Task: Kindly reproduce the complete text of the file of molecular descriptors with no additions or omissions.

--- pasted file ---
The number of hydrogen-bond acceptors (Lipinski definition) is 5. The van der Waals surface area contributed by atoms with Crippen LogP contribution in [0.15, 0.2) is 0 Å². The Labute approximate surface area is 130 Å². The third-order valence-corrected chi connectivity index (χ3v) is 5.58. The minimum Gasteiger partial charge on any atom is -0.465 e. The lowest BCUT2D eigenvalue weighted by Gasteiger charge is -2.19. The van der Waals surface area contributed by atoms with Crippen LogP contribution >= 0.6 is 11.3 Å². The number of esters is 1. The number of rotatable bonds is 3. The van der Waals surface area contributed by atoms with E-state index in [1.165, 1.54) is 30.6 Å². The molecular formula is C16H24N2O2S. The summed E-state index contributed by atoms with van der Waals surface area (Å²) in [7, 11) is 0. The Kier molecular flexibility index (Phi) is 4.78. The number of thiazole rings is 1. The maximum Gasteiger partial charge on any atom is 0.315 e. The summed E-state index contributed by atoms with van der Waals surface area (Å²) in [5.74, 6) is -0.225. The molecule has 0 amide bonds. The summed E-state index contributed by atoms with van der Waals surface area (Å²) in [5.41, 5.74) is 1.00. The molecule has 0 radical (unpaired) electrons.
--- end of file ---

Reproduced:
The number of hydrogen-bond acceptors (Lipinski definition) is 5. The van der Waals surface area contributed by atoms with Crippen LogP contribution in [0.15, 0.2) is 0 Å². The Labute approximate surface area is 130 Å². The third-order valence-corrected chi connectivity index (χ3v) is 5.58. The minimum Gasteiger partial charge on any atom is -0.465 e. The lowest BCUT2D eigenvalue weighted by Gasteiger charge is -2.19. The van der Waals surface area contributed by atoms with Crippen LogP contribution >= 0.6 is 11.3 Å². The number of esters is 1. The number of rotatable bonds is 3. The van der Waals surface area contributed by atoms with E-state index in [1.165, 1.54) is 30.6 Å². The molecular formula is C16H24N2O2S. The summed E-state index contributed by atoms with van der Waals surface area (Å²) in [7, 11) is 0. The Kier molecular flexibility index (Phi) is 4.78. The number of thiazole rings is 1. The maximum Gasteiger partial charge on any atom is 0.315 e. The summed E-state index contributed by atoms with van der Waals surface area (Å²) in [5.74, 6) is -0.225. The molecule has 0 amide bonds. The summed E-state index contributed by atoms with van der Waals surface area (Å²) in [5.41, 5.74) is 1.00. The molecule has 0 radical (unpaired) electrons.